Hamer had first learned of Gottfried Wagner while listening to NPR on the radio and hearing him speak. Having tuned in mid-program, she had no idea who he was. "He said he was born in 1947 - the same year as I was - and was the great-grandson of a famous composer," Hamer says, "so I was dying to know his identity. He spoke of his passionate lifelong commitment to intercultural understanding and of having co-founded the 1992 Post-Holocaust Dialogue Group to bring together Germans and Jews of the second generation."

Discovering Wagner's identity at the end of the program, Hamer, who was also engaged in promoting intercultural - particularly Israel-Palestine - dialogue and involved in other activities around reconciliation, wrote Wagner a "fan letter" and received a lengthy reply. They began a correspondence.

In 1993, Hamer, Wagner, and Nir met at a conference on genocide, where Nir gave Hamer a copy of The Lost Childhood and he and Wagner immediately became close friends-with each other and with Hamer.

"They started giving lectures together all over the world about their respective childhoods-that of the child of perpetrators and that of the survivor," Hamer says.

The nascent Lost Childhood was commissioned by American Opera Projects, a company in New York City that develops new works, says Hamer. "They put on little workshops as you write - scenes here, an act there - using piano and hiring the best singers they can. Some come from the Met and City Opera, fine singers who just want a week off from singing La Traviata, and they rehearse for a week and sing from score. Without those workshops, I never would have finished, and then it took me five years after the workshops to orchestrate," she says. The final workshop took place in 2007 at the International Vocal Arts Institute in Tel Aviv, Israel, where the entire opera was staged with singers and piano.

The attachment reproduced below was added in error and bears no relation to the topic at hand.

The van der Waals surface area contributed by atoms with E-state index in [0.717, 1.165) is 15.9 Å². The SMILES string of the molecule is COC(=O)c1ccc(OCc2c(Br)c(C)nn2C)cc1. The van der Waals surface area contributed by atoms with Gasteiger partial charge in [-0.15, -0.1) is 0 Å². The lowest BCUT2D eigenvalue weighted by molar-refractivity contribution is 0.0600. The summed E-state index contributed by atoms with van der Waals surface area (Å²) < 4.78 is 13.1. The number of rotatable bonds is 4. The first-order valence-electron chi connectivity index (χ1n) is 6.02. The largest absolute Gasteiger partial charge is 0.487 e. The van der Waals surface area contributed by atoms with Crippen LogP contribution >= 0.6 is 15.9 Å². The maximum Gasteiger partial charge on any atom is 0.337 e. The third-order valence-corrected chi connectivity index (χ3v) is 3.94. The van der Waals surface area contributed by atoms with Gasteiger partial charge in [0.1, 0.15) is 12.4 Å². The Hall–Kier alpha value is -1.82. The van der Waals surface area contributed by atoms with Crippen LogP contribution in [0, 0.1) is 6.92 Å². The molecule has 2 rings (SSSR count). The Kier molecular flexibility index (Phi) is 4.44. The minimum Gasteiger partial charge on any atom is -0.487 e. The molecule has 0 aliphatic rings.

The opera's story revolves around two figures: Judah, a Jewish Holocaust survivor from Lvov, Poland, depicted in the opera as both a young boy during the war years and later as an adult psychiatrist at a conference in New York; and Manfred, his German colleague, born shortly after the war's end, the child of Nazi sympathizers. Both men are tormented by their respective "lost childhoods." As Judah, the Jewish child survivor, tells his story to Manfred, the child of Nazi perpetrators, they come to the realization that the horrors of the past belong to both of them but that hope can be engendered by forgiveness and mutual respect.

Hamer and Azrael were inspired by both the book and the burgeoning friendship of Nir and Wagner.

"Originally the opera was going to be based on just the memoir," Hamer says, "but then, we thought of a framing device, inspired by these two men at the conference. Eventually, that framing device became the main plot, and, as the opera progresses, you see a sort of crossing, from the childhood of the survivor to the relationship that forms between the two men."

"It's a big piece, so we can't perform it at the College, but our intention is to have this performance, record it, publicize it to people in the opera world, and get it into an opera house," Hamer says. "Judah and Manfred's interaction - the bringing together of two people from opposite sides of an abyss, who initially look upon each other through a stereotypical lens - is the message of this opera, as relevant to today's conflicts as to the one they lived through."